Golden Trout (Oncorhynchus mykiss gilberti)
California's state fish, the Golden trout is at risk of going the way of our state mammal, the Grizzly bear. There are three primary threats to the Golden trout. The first is the threat of non-native trout stocked into the watersheds that are home to the Golden trout which are proving to interbreed with and hybridize the species. The second is livestock grazing, and it continues to damage habitat along streams and by reducing vegetation, changing the width/depth ratio, adding sediment to the channel, and lowering the water table, all of which are vital to the survival of the species. The third is the threat posed by the predation on Golden trout by non-native species that have been introduced into the last remaining habitat of the species. It's estimated golden trout now occupy a native range of less than 20 square miles.
The Golden trout is native to only two streams, the South Fork of the Kern River and Golden Trout Creek, just south of Mt. Whitney in the Inyo and Sequoia National Forests.
The Golden trout has fallen victim to the careless stocking of non-native fish and more than a century of overgrazing by cattle and sheep. The species' range, which once encompassed an estimated 450 miles of stream is today a small fraction of that historic range. The U.S. Forest Service estimates that the Golden trout is secure in only 4 percent of its native habitat, or 20 square miles out of the original 450 square miles. The California golden trout is in danger of extinction caused by hybridization and by the destruction and adverse modification of its habitat. In addition, the regulatory mechanisms of the federal and state agencies responsible for managing California Golden trout habitat and preventing further loss of its genetic integrity have not to been sufficient to prevent extinction.
In 2006, The Golden Trout Project was initiated and is a collaboration between state and federal agencies, and conservation organization and takes a four-pronged approach to working towards protecting and restore the Golden trout in its native habitat. The concepts identified and followed by the Project are: locating and identifying Golden trout populations throughout the Sierra; removing non-native and predatory fish from Golden trout waters; restoring riparian habitat that has been damaged by cattle grazing; and public education and outreach. Beginning last summer, volunteer fly fishermen from throughout the state were trained in genetic sampling. Anglers are then sent to lakes and streams where golden trout are known to have been transplanted, catch a sample of 40 fish and remove a portion of their tail fins before releasing them back into the wild. DNA testing will determine the genetic purity of these populations and help scientists determine what the true impact of hybridization has been on the species.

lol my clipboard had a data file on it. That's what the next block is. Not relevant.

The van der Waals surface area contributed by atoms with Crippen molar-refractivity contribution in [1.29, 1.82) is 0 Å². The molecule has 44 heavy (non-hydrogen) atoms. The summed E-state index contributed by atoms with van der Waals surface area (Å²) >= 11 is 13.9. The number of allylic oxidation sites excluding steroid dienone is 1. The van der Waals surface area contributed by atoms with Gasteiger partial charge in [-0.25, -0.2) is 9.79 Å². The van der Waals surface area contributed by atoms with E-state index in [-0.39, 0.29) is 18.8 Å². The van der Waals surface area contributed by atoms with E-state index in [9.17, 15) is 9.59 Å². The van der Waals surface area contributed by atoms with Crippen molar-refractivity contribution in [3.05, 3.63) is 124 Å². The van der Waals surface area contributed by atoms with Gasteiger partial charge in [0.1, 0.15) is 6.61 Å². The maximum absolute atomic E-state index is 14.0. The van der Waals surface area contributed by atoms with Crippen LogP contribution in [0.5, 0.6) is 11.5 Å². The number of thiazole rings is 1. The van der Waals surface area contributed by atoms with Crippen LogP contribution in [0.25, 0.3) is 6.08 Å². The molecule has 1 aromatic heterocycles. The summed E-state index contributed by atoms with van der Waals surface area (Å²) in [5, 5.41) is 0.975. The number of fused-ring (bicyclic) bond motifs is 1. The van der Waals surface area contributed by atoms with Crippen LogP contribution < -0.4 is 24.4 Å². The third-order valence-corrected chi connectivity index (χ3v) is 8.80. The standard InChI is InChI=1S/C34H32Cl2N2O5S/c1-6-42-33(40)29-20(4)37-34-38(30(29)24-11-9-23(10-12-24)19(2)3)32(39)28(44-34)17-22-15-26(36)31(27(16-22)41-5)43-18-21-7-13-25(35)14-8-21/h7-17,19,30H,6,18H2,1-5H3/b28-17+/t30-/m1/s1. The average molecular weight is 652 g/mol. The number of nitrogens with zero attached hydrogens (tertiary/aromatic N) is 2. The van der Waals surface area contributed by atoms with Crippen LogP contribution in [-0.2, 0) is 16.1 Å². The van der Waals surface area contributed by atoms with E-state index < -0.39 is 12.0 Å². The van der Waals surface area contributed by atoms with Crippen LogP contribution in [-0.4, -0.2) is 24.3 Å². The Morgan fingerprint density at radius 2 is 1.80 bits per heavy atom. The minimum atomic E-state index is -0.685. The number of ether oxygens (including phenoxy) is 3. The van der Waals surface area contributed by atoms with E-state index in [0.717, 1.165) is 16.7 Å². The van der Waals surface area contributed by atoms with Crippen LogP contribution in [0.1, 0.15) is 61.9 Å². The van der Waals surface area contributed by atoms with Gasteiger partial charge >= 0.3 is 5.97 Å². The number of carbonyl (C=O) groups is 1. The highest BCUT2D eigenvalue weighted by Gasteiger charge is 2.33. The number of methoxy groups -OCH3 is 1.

In 1991 the Golden trout was added to the U.S. Fish and Wildlife Service’s list of species as a candidate for listing under the Endangered Species Act. Following a decade of continued decline, in 2000, Trout Unlimited petitioned the U.S. Fish and Wildlife Service to list the California Golden trout as endangered under the Endangered Species Act. After not acting on the petition for close to two years, while a response within one year is mandated, action Trout Unlimited gave a 60-day notice of intent to sue and subsequently a federal judge ordered Fish and Wildlife to make a determination on the petition. The Service finally determined that that listing the species as endangered was warranted but they have still not acted upon that statement. The most recent change to the status of the Golden trout has been by the Forest Service which added the species to its Sensitive Species List.
Knapp, R.A., V.T. Vredenburg, and K.R. Matthews. 1998. Effects of Stream Channel Morphology on Golden Trout Spawning Habitat and Population Structure. Ecological Applications 8(4) 1104-1117. (278KB PDF)
Knapp, R.A. and K.R. Matthews. 1996. Livestock Grazing, Golden Trout, and Streams in the Golden Trout Wilderness, California: Impacts and Management Implications. North American Journal of Fisheries Management 16, 805-820. (1.76MB PDF)
Matthews, K.R. 1996. Habitat Selection and Movement Patterns of California Golden Trout in Degraded and Recovering Stream Sections Within the Golden Trout Wilderness, California. North American Journal of Fisheries Management 16, 579-590. (1.23MB PDF)